When doing our own home there was lots we learned;

1. Really know what you want the house to look like before you start the plans (whether it be with a draughts person or architect) this will save time and money. Have a basic idea how much things cost before you start the plans as well.
2. Communication is vital on site – you really need one person to ‘project manage’ the whole process so the communication between the builder, architect, contractors and owners is clear.
3. We sought 3 quotes for everything – we learned that the cheapest is not necessarily the best and can often cause more expenditure. Trust your gut instinct with contractors as well.
4. Whatever we thought we could do ourselves, no matter how messy, we tried (we researched thoroughly first and then asked expert advice). Martin even learned to weld our massive ‘rusted’ exterior fireplace.
5. Never underestimate how $$$ costly demolition can be. We used double the amount of skips we budgeted on.
6. Always budget for the worst case scenario (like hitting rock if you need to dig a trench for example)
7. Quality takes time – why rush what will possibly be your biggest asset?

Aside from homes, you’ve also helped transform work spaces/studio spaces and designer bespoke sheds? Can you talk us through this? What are some of the changes you’ve made to work spaces?

We have transformed a couple of workspaces. One client wanted her home office turned into a ‘french salon’. This was a beautiful job. She had great taste and so this is what transpired; soft lavender porters paint for the whole room, authentic Chekoslavakian crystal chandlier, Phillipe Starke transparent ‘ghost’ chairs, modern glass and chrome desk from Voyager Interiors, vintage chaise lounge from a antiques store recovered in french Manuel Canovas floral fabric, chair upholstery also in french fabric, bronze metallic wall Chanel quote, bookshelves and ceiling repainted, floors repolished, french mannequin sourced and purchased.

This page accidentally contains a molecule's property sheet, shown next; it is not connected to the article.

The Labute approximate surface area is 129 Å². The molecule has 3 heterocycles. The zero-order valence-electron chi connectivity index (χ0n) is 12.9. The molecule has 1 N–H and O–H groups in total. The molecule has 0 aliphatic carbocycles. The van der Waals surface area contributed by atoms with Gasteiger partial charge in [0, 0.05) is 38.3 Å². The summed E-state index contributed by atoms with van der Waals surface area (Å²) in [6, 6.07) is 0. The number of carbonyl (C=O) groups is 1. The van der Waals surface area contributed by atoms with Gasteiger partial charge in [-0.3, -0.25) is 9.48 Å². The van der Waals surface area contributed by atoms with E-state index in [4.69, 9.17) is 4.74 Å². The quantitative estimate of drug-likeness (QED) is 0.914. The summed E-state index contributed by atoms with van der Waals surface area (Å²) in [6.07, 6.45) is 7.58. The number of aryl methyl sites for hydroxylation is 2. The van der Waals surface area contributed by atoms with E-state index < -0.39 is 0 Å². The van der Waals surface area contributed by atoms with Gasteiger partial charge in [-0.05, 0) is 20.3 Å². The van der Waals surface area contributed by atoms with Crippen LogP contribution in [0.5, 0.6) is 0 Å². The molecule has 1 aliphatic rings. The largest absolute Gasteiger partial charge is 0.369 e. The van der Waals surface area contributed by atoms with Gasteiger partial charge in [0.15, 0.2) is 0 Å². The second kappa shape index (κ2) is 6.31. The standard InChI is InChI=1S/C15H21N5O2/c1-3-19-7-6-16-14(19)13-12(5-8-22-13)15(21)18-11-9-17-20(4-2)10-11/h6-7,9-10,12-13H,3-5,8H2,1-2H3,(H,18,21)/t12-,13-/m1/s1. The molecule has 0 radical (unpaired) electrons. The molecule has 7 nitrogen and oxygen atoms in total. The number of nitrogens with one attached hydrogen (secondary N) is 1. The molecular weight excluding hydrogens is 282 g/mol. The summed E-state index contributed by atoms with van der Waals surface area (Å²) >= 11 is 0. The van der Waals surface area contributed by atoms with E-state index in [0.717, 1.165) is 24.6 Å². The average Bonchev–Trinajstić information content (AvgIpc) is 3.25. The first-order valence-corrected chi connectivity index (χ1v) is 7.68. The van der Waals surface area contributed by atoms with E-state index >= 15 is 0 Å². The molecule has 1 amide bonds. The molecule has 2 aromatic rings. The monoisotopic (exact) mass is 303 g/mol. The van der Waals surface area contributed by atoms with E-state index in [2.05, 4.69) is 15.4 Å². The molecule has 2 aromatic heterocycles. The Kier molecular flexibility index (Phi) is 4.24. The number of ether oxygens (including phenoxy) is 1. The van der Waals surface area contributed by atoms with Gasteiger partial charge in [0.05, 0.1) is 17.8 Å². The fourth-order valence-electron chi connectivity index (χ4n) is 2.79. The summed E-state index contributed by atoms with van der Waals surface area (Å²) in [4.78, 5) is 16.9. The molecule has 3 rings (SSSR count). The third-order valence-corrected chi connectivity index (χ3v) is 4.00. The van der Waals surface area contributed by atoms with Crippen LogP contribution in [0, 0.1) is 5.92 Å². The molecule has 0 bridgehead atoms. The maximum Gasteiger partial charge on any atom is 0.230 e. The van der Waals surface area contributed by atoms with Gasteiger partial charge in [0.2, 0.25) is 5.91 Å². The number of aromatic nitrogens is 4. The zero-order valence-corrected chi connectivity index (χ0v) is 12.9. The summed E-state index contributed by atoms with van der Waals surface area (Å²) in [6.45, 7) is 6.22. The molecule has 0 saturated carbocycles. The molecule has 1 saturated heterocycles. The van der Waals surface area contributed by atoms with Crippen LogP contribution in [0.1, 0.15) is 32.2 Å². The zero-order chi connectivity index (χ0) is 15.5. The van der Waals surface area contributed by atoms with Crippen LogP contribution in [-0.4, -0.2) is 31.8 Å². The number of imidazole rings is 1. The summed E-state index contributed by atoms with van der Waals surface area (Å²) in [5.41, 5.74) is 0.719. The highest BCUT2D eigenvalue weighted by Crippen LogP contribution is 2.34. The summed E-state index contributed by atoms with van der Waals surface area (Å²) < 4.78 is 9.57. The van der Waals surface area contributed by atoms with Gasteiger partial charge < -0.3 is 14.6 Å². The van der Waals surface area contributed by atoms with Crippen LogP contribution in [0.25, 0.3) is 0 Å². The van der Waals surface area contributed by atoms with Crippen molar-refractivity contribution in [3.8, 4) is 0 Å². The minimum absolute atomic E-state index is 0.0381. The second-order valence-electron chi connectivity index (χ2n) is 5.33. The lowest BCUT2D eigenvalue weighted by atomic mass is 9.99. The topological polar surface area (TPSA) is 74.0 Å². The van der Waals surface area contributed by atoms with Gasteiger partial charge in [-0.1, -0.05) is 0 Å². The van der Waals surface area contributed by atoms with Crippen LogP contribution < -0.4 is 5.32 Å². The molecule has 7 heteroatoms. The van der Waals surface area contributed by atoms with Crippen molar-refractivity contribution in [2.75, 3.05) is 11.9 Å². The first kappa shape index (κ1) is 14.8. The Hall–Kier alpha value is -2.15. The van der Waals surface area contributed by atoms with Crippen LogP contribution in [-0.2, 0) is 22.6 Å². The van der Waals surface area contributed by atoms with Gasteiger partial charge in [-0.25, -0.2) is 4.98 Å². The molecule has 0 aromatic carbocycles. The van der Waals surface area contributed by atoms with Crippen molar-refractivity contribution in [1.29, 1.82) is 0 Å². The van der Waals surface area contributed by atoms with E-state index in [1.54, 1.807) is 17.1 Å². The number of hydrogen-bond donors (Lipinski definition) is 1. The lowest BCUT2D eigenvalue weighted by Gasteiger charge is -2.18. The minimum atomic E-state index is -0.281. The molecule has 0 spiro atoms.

A large office space in Richmond was transformed for ‘Lime door brands’ , a brand building agency. We started with a blank canvas and removed walls, opened the space up, painted a lime feature wall with decals and branding, transformed desks with colour, bought new furniture, bean bags, added a ‘chill out’ area, small staff kitchen, plasma TV, new lighting and finally made from old doors a fabulous huge ‘studio’ table for the creatives to work at.

You’ve become known for creating the `wow’ factor – what are some of your styling/reno secrets?

The WOW factor is something people underestimate. Generally, people are fairly conservative and ask to be shown just HOW much better their office space or home could look with a few simple tricks;

1. Go large – if ceilings are high you can afford to be generous in size with a light fitting,even if the space is smaller sometimes a large hanging light fitting ( the right style) will play tricks with proportions and the space may look bigger! Also hang it low to create mood, especially over a coffee table or dining room table. Artwork is often too small for the wall it is on, it is best to do a cluster of paintings or have a ‘theme’ going in one dedicated area. If the wall is vertical and high hang artwork vertically to take your ‘eye’ up, if the wall is wide and landscape shape with a lower ceiling go for smaller artwork across the space

Home_zone_roller2. Colour instantly changes the look and feel –  don’t be afraid to experiment with bold and different colours ( I have bright peacock coloured velveteen very high curtains and I love them every day of my life!) Look at your beloved belongings, your upholstery, think of what colour makes you happy and try a sample on the wall. Contrasts always work well – bright sunny yellow always looks great against architectural charcoal and black. Metallics (especially gold) are coming back in a big way. Bronze has been favoured a lot in interiors of late and a little bit of bling (not too shiny), distressed bling can go a long way. Antique looking bronze Morrocan hanging lamps over a wooden kitchen bench and matte concrete floors will work well because you are creating an interesting mix of textures, colours and surfaces – I LOVE mixing old and new together, matte and shiny, natural and ‘pop’ colours.